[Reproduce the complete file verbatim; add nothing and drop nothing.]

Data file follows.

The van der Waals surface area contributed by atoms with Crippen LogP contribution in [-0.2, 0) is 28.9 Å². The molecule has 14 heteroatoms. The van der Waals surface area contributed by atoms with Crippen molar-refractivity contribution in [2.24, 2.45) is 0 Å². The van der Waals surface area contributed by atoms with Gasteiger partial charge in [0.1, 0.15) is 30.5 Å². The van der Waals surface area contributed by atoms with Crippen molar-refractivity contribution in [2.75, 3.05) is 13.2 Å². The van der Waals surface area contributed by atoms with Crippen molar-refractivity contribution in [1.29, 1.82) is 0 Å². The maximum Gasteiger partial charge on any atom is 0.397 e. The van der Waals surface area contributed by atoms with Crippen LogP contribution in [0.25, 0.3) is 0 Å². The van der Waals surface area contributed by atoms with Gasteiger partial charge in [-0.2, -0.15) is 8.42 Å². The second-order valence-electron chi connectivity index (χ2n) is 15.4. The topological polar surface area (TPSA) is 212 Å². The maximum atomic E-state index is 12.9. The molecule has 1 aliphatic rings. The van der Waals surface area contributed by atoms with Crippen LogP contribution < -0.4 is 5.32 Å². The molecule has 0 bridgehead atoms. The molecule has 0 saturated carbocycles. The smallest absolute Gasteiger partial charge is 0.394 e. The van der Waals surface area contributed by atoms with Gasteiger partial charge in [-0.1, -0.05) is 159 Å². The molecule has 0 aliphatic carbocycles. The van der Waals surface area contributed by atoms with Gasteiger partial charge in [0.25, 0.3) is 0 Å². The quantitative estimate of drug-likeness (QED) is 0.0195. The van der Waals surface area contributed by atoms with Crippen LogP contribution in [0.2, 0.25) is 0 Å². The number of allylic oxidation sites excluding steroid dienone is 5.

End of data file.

The van der Waals surface area contributed by atoms with Crippen LogP contribution in [-0.2, 0) is 28.9 Å². The molecule has 14 heteroatoms. The van der Waals surface area contributed by atoms with Crippen molar-refractivity contribution in [2.24, 2.45) is 0 Å². The van der Waals surface area contributed by atoms with Gasteiger partial charge in [0.1, 0.15) is 30.5 Å². The van der Waals surface area contributed by atoms with Crippen molar-refractivity contribution in [2.75, 3.05) is 13.2 Å². The van der Waals surface area contributed by atoms with Crippen molar-refractivity contribution in [1.29, 1.82) is 0 Å². The maximum Gasteiger partial charge on any atom is 0.397 e. The van der Waals surface area contributed by atoms with Crippen LogP contribution in [0.25, 0.3) is 0 Å². The van der Waals surface area contributed by atoms with Gasteiger partial charge in [-0.2, -0.15) is 8.42 Å². The second-order valence-electron chi connectivity index (χ2n) is 15.4. The topological polar surface area (TPSA) is 212 Å². The maximum atomic E-state index is 12.9. The molecule has 1 aliphatic rings. The van der Waals surface area contributed by atoms with Crippen LogP contribution < -0.4 is 5.32 Å². The molecule has 0 bridgehead atoms. The molecule has 0 saturated carbocycles. The smallest absolute Gasteiger partial charge is 0.394 e. The van der Waals surface area contributed by atoms with Gasteiger partial charge in [-0.1, -0.05) is 159 Å². The molecule has 0 aliphatic carbocycles. The van der Waals surface area contributed by atoms with Gasteiger partial charge in [0.25, 0.3) is 0 Å². The quantitative estimate of drug-likeness (QED) is 0.0195. The van der Waals surface area contributed by atoms with Crippen LogP contribution in [0.2, 0.25) is 0 Å². The number of allylic oxidation sites excluding steroid dienone is 5.